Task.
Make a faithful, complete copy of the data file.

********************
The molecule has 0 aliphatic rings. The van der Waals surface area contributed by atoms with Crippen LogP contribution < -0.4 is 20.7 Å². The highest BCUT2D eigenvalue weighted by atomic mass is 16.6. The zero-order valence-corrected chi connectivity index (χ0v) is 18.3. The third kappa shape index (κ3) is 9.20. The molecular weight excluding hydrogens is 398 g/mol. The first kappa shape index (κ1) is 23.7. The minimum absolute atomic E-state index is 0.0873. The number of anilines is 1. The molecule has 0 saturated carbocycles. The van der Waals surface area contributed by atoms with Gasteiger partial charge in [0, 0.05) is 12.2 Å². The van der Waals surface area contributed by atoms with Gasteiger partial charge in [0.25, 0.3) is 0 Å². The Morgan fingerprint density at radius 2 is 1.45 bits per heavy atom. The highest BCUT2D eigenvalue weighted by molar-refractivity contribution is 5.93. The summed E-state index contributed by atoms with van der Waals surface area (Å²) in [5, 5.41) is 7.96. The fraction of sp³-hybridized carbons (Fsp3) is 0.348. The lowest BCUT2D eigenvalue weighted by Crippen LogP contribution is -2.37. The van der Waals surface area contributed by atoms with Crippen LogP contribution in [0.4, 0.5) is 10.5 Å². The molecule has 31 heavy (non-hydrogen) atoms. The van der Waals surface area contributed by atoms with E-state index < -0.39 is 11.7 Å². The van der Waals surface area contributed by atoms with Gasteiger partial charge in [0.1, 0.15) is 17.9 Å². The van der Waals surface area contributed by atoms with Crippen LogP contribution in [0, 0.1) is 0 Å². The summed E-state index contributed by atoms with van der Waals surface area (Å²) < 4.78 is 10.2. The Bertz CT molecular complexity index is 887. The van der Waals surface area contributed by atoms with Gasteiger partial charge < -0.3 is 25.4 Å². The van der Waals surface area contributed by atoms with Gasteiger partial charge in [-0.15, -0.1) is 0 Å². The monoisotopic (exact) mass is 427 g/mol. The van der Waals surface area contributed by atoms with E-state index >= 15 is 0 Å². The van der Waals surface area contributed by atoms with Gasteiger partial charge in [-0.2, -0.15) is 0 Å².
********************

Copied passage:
The molecule has 0 aliphatic rings. The van der Waals surface area contributed by atoms with Crippen LogP contribution < -0.4 is 20.7 Å². The highest BCUT2D eigenvalue weighted by atomic mass is 16.6. The zero-order valence-corrected chi connectivity index (χ0v) is 18.3. The third kappa shape index (κ3) is 9.20. The molecular weight excluding hydrogens is 398 g/mol. The first kappa shape index (κ1) is 23.7. The minimum absolute atomic E-state index is 0.0873. The number of anilines is 1. The molecule has 0 saturated carbocycles. The van der Waals surface area contributed by atoms with Gasteiger partial charge in [0, 0.05) is 12.2 Å². The van der Waals surface area contributed by atoms with Gasteiger partial charge in [0.25, 0.3) is 0 Å². The Morgan fingerprint density at radius 2 is 1.45 bits per heavy atom. The highest BCUT2D eigenvalue weighted by molar-refractivity contribution is 5.93. The summed E-state index contributed by atoms with van der Waals surface area (Å²) in [5, 5.41) is 7.96. The fraction of sp³-hybridized carbons (Fsp3) is 0.348. The lowest BCUT2D eigenvalue weighted by Crippen LogP contribution is -2.37. The van der Waals surface area contributed by atoms with Crippen LogP contribution in [0.4, 0.5) is 10.5 Å². The molecule has 31 heavy (non-hydrogen) atoms. The van der Waals surface area contributed by atoms with E-state index < -0.39 is 11.7 Å². The van der Waals surface area contributed by atoms with Gasteiger partial charge in [0.1, 0.15) is 17.9 Å². The van der Waals surface area contributed by atoms with Crippen LogP contribution in [0, 0.1) is 0 Å². The summed E-state index contributed by atoms with van der Waals surface area (Å²) < 4.78 is 10.2. The Bertz CT molecular complexity index is 887. The van der Waals surface area contributed by atoms with Gasteiger partial charge < -0.3 is 25.4 Å². The van der Waals surface area contributed by atoms with Gasteiger partial charge in [-0.15, -0.1) is 0 Å². The monoisotopic (exact) mass is 427 g/mol. The van der Waals surface area contributed by atoms with E-state index >= 15 is 0 Å². The van der Waals surface area contributed by atoms with Gasteiger partial charge in [-0.2, -0.15) is 0 Å².